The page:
We have all heard about public disasters around potential systematic disregard for quality problems in companies – from the automotive industry (think emissions tests, brake failures) to the oil & gas manufacturing industry (think major spill disasters). The impact can be staggering. Let’s look at some of the repercussions:
The CEO resigns.
There is an exodus of key talent and management.
There is a precipitous drop in the stock as the market reacts.
Millions to Billions are required to address regulatory fines, class action judgments from impacted stakeholders, not to mention fixing the quality problem itself.
It takes years for these companies to recover. In each case, accountability will be scrutinized. What about the companies in which the CEO previously claimed he or she had a hands-on style of management, that they insisted on transparency? They are left in a very difficult position. If the CEO was, in fact, hands on and indeed insisted on transparency, how could this type of public disaster have happened without him being aware of at least the potential for a problem? If he were totally unaware, then there was a total failure in the management reporting chain and the culture of corporate integrity. This puts the CEO in a lose-lose position.
The need for transparency is an imperative for a healthy and effective corporate culture. One of the most effective tools a company has to assure transparency is the presence of a well-conceived and effectively implemented Quality Management System.
If we distill the prime elements of an effective Quality Management System to its most basic terms it comes down to:
Communication: Assuring that all involved know what they are supposed to do and their impact both upstream and downstream on the process, their colleagues and the business. The QMS tools for this would typically be Document Control and Training and Competency, supported by a robust Management Review process.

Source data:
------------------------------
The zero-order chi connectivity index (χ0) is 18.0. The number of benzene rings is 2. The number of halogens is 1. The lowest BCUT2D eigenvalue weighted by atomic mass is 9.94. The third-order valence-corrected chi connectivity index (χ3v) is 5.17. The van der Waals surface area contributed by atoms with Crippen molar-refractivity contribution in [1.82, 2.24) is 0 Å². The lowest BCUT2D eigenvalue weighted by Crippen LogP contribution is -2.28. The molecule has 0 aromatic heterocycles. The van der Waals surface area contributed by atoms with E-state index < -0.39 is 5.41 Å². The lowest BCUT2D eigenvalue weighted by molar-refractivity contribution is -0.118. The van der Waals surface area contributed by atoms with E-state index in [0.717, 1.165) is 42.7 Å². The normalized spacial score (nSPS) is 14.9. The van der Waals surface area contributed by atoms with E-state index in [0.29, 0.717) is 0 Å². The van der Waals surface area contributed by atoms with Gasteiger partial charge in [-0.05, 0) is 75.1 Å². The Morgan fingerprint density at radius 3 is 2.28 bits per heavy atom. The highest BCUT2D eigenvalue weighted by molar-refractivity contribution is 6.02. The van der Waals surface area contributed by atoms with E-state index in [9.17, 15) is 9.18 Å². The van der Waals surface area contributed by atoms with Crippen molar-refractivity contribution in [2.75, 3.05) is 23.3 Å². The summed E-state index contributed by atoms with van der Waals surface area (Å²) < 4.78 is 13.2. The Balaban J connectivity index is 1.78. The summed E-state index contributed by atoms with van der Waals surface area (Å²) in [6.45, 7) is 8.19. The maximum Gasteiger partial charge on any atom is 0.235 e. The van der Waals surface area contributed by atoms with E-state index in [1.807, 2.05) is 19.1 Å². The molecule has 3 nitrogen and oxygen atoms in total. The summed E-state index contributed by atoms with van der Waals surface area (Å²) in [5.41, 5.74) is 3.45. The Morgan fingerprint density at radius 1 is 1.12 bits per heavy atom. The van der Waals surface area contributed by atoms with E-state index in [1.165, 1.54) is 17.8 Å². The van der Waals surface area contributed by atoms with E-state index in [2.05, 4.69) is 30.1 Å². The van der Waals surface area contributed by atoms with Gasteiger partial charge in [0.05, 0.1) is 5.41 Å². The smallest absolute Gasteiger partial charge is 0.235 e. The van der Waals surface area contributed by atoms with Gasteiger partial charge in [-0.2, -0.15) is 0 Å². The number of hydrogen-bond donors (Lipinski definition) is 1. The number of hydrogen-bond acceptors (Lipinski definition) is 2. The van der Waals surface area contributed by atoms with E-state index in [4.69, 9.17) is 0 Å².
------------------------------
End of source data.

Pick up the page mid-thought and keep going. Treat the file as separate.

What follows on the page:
Education: Taking care to assure that knowledge sharing is encouraged, cross functional and always coupled with conveying the responsibility for one’s actions and behavior on coworkers, the product, the end-user and the world in which the business operates. This would also include training and competency along with team approaches to developing bench marking and best practice. In many organizations, this is built around “Lessons Learned” exercises.
Correction: This is one of the most critical elements. Once that communication and education has taken place, tools for assessment, correction and change are imperative. By its very nature this includes providing members of the organization the means to report and escalate concerns about anything that comes to their attention. It is then incumbent on all levels of Management to take appropriate action on further escalating information up the chain of command. This would involve interactions between Corrective and Preventive Actionprograms, strong internal assessment programs and an equally important emphasis on “Voice of the Customer” programs for dealing with complaints and issues.
Coordinated and conscious efforts to defeat and circumvent regulations, compliance, and policy are virtually impossible when transparency is systematically enforced. Today’s technology assures the effective enforcement of the safety nets that have been so well conceived to prevent these types of public disasters. While those protections have typically been created for the safety of the consumer, the companies and shareholders should insist that they be transparently implemented and enforced. It simply makes good business sense.